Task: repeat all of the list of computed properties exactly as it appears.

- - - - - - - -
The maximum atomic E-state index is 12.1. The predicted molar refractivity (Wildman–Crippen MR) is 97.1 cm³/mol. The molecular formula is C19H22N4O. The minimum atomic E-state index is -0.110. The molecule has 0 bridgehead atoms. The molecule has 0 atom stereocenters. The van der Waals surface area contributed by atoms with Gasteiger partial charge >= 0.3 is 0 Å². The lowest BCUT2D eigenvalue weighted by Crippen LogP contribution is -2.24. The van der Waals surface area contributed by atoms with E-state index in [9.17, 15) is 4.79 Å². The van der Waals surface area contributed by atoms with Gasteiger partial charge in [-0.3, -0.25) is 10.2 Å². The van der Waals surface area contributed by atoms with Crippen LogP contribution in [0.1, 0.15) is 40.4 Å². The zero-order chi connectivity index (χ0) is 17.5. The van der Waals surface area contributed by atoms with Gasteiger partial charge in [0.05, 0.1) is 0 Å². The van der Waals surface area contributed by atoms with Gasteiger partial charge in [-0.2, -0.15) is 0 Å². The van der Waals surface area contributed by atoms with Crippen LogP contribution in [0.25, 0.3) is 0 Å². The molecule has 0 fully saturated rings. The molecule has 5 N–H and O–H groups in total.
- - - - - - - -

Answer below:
The maximum atomic E-state index is 12.1. The predicted molar refractivity (Wildman–Crippen MR) is 97.1 cm³/mol. The molecular formula is C19H22N4O. The minimum atomic E-state index is -0.110. The molecule has 0 bridgehead atoms. The molecule has 0 atom stereocenters. The van der Waals surface area contributed by atoms with Gasteiger partial charge >= 0.3 is 0 Å². The lowest BCUT2D eigenvalue weighted by Crippen LogP contribution is -2.24. The van der Waals surface area contributed by atoms with E-state index in [9.17, 15) is 4.79 Å². The van der Waals surface area contributed by atoms with Gasteiger partial charge in [-0.3, -0.25) is 10.2 Å². The van der Waals surface area contributed by atoms with Crippen LogP contribution in [0.1, 0.15) is 40.4 Å². The zero-order chi connectivity index (χ0) is 17.5. The van der Waals surface area contributed by atoms with Gasteiger partial charge in [0.05, 0.1) is 0 Å². The van der Waals surface area contributed by atoms with Gasteiger partial charge in [-0.2, -0.15) is 0 Å². The van der Waals surface area contributed by atoms with Crippen LogP contribution in [0.25, 0.3) is 0 Å². The molecule has 0 fully saturated rings. The molecule has 5 N–H and O–H groups in total.